What to Do With Dead Inventory
Now that the holidays are over, you’ve got to figure out a way to get rid of all the excess inventory that customers aren’t going to buy. Christmas decorations, wrapping paper, and holiday sweaters are only scratching the surface too. In those returned boxes, you’ve likely got clothing items that are going out of style, movies and video games that are no longer desirable, and toys that were never popular with kids.
What do you do with all of this dead inventory as you head into a new season? We discuss 4 ways below.
Use Products as “Freebies”
While certain products may not be in hot demand, they can be used as benefits for shoppers who make more expensive purchases. For instance, you can throw in a free movie for purchases over $50 or include low or mid-ticket items alongside current high-ticket items.
At the same time, you can also use dead stock to boost the value of moderately popular items — and thus decrease the likelihood of future product waste. This might mean bundling an obsolete clothing item with new items that are currently underperforming to get both out the door or simply offering the choice of a bonus product with certain purchases.
Market Sales & Deals Strategically
Inevitably, most unpopular inventory will end up on clearance racks before they’re pulled from the shelves permanently. However, without proper marketing, these items can go unnoticed and unsold for those last few critical weeks.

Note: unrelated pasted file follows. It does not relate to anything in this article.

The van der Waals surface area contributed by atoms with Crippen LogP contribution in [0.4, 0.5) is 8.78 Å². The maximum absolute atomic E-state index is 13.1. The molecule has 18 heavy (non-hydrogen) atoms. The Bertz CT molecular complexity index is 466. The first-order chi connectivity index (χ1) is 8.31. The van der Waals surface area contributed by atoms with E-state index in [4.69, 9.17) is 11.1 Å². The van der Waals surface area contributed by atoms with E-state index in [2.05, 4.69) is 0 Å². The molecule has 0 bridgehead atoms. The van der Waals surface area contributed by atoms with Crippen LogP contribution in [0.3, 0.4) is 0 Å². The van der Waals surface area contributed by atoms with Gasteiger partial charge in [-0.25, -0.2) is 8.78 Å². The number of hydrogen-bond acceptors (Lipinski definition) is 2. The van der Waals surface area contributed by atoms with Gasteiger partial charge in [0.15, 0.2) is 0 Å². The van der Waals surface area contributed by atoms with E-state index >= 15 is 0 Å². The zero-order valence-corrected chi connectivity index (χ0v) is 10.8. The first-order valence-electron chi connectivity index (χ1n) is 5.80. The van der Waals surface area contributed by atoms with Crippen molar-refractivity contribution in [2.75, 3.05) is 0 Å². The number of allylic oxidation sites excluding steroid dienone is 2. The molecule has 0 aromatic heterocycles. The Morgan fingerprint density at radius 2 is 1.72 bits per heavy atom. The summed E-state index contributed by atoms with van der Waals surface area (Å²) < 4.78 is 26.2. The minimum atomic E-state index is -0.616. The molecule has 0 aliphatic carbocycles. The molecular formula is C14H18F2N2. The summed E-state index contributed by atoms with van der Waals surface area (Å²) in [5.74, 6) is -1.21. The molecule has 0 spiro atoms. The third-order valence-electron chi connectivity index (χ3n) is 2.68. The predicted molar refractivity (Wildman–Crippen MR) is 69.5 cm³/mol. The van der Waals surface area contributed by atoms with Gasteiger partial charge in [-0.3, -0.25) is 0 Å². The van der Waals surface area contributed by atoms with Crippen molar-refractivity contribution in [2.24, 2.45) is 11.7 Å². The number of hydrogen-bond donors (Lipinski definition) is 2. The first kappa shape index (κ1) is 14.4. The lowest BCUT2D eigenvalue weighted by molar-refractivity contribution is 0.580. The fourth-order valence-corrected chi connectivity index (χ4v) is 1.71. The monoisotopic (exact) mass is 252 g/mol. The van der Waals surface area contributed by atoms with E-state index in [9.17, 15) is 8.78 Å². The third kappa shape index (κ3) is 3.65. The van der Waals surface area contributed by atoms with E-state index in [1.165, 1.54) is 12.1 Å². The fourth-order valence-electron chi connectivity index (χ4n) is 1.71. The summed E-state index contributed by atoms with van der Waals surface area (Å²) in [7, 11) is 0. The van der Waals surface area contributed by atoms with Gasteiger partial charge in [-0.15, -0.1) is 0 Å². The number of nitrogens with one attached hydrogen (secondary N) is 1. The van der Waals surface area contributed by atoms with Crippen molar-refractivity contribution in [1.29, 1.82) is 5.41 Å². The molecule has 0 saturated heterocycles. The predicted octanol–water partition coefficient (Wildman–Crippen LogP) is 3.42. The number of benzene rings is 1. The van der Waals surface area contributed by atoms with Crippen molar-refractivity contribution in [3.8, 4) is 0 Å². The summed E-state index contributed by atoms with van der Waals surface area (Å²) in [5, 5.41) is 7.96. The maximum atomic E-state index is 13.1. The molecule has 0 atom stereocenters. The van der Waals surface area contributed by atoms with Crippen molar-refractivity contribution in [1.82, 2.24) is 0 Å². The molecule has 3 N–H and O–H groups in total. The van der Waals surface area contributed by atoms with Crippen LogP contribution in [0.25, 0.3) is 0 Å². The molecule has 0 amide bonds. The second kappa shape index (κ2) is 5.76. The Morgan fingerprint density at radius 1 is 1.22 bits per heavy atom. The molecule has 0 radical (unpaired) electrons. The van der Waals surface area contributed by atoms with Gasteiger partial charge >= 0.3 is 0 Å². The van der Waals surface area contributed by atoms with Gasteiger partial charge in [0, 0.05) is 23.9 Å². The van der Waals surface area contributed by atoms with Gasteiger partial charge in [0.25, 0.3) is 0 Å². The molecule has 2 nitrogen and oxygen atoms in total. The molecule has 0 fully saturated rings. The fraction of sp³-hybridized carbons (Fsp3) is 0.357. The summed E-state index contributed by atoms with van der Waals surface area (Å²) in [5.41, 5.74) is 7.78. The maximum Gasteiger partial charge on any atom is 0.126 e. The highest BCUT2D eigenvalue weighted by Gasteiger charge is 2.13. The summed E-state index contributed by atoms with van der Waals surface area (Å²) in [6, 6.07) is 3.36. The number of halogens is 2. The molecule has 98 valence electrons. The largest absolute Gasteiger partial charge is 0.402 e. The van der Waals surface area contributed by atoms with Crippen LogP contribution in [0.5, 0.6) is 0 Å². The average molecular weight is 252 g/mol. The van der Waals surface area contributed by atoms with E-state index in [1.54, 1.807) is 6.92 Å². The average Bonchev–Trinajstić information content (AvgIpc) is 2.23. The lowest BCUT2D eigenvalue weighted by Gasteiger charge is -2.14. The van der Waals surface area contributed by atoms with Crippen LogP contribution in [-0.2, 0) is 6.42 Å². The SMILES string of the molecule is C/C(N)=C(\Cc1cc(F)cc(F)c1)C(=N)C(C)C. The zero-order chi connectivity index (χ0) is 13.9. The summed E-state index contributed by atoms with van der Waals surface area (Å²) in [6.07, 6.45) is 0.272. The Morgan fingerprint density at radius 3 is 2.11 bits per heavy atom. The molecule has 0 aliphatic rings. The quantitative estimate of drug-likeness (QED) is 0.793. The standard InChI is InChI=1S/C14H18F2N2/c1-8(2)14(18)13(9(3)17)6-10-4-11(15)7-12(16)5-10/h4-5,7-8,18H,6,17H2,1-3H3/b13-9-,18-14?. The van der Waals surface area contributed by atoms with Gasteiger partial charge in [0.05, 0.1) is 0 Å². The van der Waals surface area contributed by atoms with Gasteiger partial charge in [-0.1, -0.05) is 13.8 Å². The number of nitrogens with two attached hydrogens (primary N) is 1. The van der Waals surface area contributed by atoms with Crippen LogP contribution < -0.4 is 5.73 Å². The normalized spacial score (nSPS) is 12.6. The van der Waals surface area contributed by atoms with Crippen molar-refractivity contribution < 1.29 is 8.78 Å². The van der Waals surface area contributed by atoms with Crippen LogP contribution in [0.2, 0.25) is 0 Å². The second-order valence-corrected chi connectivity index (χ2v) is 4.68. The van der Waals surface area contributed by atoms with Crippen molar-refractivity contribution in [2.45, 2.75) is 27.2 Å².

Creating impactful marketing campaigns can help spur interest in your outdated products by highlighting them specifically to online and in-store spaces. For example, you might create website banners and pop-ups on your eCommerce site to draw attention to sale items, send coupons to email and text message subscribers, or create signs to catch your customers’ attention as they wander your aisles.
Move Products to Popular Locations
Just because a product isn’t selling in a particular location, doesn’t mean it isn’t selling at all. But if your inventory is segmented and siloed by location, you’re not going to know either way.
Using an omnichannel OMS, you can view your inventory organization-wide and see exactly what’s selling where and when. This enables you to better manage your inventory, as it highlights areas you might move products to get them sold. As an example, if a certain product has underperformed in a more rural location, but has sold out in a nearby city, you can see all of that activity from a single platform. And with that information, you can manage, direct and move the unpopular inventory to the area where people are more likely to buy it.
Donate Products to Charity
Though not ideal, there comes a point when unsold products just need to leave your fulfillment centers to make room for new inventory. When this happens, you can either try to haggle with your suppliers, in the hopes that they’ll buy back the items and minimize your loss, or you can donate the products to a charity you support.
The benefit of choosing a donation is that, in many cases, you can write off the donation on your taxes. And while this may not necessarily mean tax refunds, it can decrease the amount you owe when tax season rolls around.
Dead inventory doesn’t just eat up space, it also costs a significant amount of capital. Fortunately, by bundling your dead stock with current products on your shelves, advertising deals on multiple channels, moving inventory around your fulfillment centers and storefronts, and donating excess products to charity, you can minimize (and sometimes even capitalize) on the outdated inventory.